In the small community of Rio dos Macacos, Brazil, a tall, leafy tree stands as a living reminder of history. Residents say it grew around a pole where slaves used to be tied and beaten. A rusty chain still hangs from its thick trunk, a chilling witness to the past.
Rio dos Macacos is home to 67 families, one of Brazil's quilombos— communities started by former slaves before forced slavery ended in 1888. Brazil has more than 2,400 quilombos. Many still keep alive ancient traditions, such as African dance and forms of worship.
Quilombos were mainly formed by runaway slaves who went into hiding. They survived by working the land.
The ancestors of Rio dos Macacos were brought from Africa to work as slaves in the area's sugarcane fields 200 years ago. Even after slavery was abolished, the freed people had few rights. They continued to work the sugarcane fields in return for food and housing. After the farms declined, the locals were allowed to keep some of the profit for themselves. They never officially received title to any land, and this is the root of their current problems.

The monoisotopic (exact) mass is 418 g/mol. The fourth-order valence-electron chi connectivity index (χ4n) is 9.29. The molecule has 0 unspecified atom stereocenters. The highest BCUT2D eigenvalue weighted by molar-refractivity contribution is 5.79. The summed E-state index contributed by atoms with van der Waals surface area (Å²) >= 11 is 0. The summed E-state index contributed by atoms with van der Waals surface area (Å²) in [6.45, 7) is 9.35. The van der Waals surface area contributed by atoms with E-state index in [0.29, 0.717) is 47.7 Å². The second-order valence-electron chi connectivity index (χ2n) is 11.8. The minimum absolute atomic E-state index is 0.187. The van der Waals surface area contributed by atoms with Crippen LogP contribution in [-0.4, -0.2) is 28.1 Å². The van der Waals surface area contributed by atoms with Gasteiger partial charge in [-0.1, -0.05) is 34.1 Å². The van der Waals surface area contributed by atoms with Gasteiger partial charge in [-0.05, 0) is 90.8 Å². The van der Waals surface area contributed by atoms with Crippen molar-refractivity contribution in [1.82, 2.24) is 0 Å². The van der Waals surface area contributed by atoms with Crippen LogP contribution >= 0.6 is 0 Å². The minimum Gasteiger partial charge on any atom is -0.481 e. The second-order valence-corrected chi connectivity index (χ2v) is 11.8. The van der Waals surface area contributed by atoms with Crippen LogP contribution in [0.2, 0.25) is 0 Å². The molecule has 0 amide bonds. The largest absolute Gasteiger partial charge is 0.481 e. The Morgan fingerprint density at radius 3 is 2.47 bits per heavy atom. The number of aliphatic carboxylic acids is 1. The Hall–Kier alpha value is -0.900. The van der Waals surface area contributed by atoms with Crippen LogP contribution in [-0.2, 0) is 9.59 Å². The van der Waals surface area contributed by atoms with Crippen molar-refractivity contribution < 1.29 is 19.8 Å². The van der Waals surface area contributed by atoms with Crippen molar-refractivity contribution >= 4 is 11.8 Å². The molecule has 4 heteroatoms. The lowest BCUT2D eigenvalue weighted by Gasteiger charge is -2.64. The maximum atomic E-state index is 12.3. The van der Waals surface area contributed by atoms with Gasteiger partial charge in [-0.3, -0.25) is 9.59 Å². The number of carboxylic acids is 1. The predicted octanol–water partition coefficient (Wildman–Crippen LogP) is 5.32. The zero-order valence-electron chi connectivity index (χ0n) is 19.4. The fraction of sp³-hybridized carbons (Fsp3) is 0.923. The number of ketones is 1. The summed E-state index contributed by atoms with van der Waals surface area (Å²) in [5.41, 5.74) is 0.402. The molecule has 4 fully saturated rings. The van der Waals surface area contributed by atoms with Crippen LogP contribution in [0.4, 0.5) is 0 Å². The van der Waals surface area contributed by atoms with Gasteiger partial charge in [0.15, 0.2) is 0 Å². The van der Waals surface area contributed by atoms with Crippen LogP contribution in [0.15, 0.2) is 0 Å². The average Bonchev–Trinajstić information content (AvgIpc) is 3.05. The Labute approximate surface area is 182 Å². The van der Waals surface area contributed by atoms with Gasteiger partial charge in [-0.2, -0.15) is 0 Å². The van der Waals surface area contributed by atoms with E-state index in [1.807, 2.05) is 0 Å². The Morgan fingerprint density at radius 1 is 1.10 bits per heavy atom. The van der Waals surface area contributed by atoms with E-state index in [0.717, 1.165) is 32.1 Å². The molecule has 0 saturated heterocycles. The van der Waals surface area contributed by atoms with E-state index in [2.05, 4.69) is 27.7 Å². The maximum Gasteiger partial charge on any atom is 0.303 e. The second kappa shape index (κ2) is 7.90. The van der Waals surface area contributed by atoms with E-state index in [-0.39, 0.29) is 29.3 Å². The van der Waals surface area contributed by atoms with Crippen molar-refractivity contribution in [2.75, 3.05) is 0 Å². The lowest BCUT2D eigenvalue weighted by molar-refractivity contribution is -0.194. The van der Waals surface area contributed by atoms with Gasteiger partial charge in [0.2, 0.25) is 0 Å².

Brazil's constitution—signed in 1988, 100 years after slavery was abolished—ruled that quilombolas were entitled to the land they had historically occupied. However, only 207 quilombos have been issued with property titles. More than 1,200 requests have not been handled. It is a long and complicated legal process, setting very poor communities against big landowners.
In the case of Rio dos Macacos, the quilombo is in conflict with the Brazilian state itself. The navy built a naval base there in 1950, and as the military base grew, the area for residents shrank.
Seventy farming families were forcibly moved to build housing for the families of navy personnel. The land formally belongs to the state, but the quilombolas say they are entitled to it under the constitution.
The federal government has offered the community 28 hectares of land in the area, on a plot some distance from their current houses. But the government authority in charge of overseeing quilombo land applications says the families are entitled to 10 times as much.
Community leader Rosimeire dos Santos Silva says the residents are under increasing pressure from navy personnel. “They harass our children on their way to school. And if we try to work the soil, we're beaten up, they don't let us. It's like we're still slaves,” she says.
Without land titles and facing uncertainty, many families have already left the quilombo.
Source: Brazilian Former Slave Community Fights for Land
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